Africa’s New Horror

South Sudan's declaration of independence could thrust the country back into a bloody civil war.

STUART PRICE/AFP/Getty Images
STUART PRICE/AFP/Getty Images
STUART PRICE/AFP/Getty Images

Think the only Sudan crisis is in Darfur, or that the horror there is winding down? You're wrong.

There's a new Sudan calamity in the making, and it may well come in 2010 with a unilateral declaration of independence by the enclave of South Sudan. If it does, the resulting conflict stands to be more painful, militarized, and devastating than Sudan has ever known. Imagine Darfur with a lot more guns, not to mention Chinese fighter jets.

Think the only Sudan crisis is in Darfur, or that the horror there is winding down? You’re wrong.

There’s a new Sudan calamity in the making, and it may well come in 2010 with a unilateral declaration of independence by the enclave of South Sudan. If it does, the resulting conflict stands to be more painful, militarized, and devastating than Sudan has ever known. Imagine Darfur with a lot more guns, not to mention Chinese fighter jets.

The clock for this latest crisis started ticking ominously in 2005. A North-South civil war that left some 2 million dead and millions more displaced had finally ended. But that year’s Comprehensive Peace Agreement pushed the touchiest issue of all — the independence of the South, a France-sized area of just under 10 million people that won its autonomy in that 2005 deal — six years into the future. The clock runs out in January 2011, but the crisis will likely come sooner.

Unfortunately, the "comprehensive strategy" on Sudan unveiled by U.S. President Barack Obama’s administration in October depends almost entirely on the deluded notion that implementation of the 2005 peace agreement will go as planned. Obama’s team said it hopes South Sudan’s likely secession will be an "orderly transition to two separate and viable states at peace with each other."

But this is Sudan we’re talking about, not Belgium. The actual scenario — if Sudan’s recent history is any guide — is likely to be anything but orderly. A national census slated to happen before July 2007 was repeatedly delayed until finally taking place amid violence and gaping errors. Nonetheless, Khartoum has insisted that the count’s doctored results be used to draw up parliamentary districts that favor the North. Voter registration, which also depends on the flawed census data, has just barely begun. So any expectation that April’s general elections, a key test ahead of the January 2011 deadline, will be legitimate is surreal at best. The vote is likely to be marred by bloodshed, as most of the contenders will either be backed or opposed — and usually both — by heavily armed groups.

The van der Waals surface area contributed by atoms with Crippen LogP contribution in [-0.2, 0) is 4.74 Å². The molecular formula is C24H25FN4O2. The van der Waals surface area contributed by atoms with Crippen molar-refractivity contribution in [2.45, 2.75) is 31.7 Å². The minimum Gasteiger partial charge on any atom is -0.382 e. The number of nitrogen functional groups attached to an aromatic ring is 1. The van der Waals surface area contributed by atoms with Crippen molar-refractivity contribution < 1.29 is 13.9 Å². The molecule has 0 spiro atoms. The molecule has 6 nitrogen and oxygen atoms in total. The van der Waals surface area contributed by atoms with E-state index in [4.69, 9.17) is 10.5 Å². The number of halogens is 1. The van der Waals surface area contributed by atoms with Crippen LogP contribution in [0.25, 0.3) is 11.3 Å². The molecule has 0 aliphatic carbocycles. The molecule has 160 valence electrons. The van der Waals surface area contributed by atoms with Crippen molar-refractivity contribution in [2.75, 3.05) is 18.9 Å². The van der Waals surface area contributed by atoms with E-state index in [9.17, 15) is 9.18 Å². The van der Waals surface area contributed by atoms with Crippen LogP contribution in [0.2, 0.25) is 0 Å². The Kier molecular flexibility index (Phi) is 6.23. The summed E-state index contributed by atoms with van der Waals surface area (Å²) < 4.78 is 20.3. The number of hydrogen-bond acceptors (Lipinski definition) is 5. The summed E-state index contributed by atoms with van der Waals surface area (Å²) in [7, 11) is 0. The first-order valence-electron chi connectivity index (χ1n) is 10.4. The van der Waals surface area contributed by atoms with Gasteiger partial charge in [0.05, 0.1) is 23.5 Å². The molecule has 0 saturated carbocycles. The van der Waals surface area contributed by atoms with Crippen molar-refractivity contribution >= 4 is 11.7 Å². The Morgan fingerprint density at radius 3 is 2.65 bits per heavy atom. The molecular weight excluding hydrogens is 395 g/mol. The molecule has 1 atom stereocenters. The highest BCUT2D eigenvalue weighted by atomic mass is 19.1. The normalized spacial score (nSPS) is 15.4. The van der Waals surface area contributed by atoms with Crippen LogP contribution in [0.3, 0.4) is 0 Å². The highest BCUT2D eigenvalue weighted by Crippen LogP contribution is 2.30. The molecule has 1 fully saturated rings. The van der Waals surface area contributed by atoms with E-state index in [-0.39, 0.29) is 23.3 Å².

If the elections proceed but their results lack legitimacy, South Sudan’s rulers will be under tremendous public pressure to unilaterally declare independence without a referendum. After all, the outcome of such a vote is not in doubt; you would be hard-pressed to find many southerners who prefer to remain under Khartoum’s thumb.

There’s also a tactical reason why South Sudan might go for broke: The North is acquiring an insuperable military advantage, and Khartoum is unlikely to relinquish its hold on the oil-rich South without a fight. In fact, for the last decade, Khartoum has been busy using revenue from that same oil to modernize its armed forces in preparation for conflict. In Darfur, the northern regime has used its primitive air force to deadly effect. When the Shenyang J-8 and Chengdu F-7 supersonic fighter-bombers recently acquired from China, the largest customer for Sudanese oil, are put to use, the results will be devastating. Chinese companies have also helped establish at least three weapons factories outside the Sudanese capital, including one that manufactures ammunition, effectively immunizing the regime against the effects of any future arms embargo.

Even if the South moves to secede before Khartoum’s military might grows, the ensuing conflict will be messy. Skirmishes along the North-South border left at least 2,000 people dead and more than 250,000 displaced in 2009. The South’s coming declaration of independence will undoubtedly provoke not only large-scale violence in the country formerly known as Sudan, but also the destabilization of the entire region as neighboring countries find themselves drawn in. Will Obama let it happen on his watch?

J. Peter Pham is the vice president of research and regional initiatives at the Atlantic Council and director of its Africa Center.

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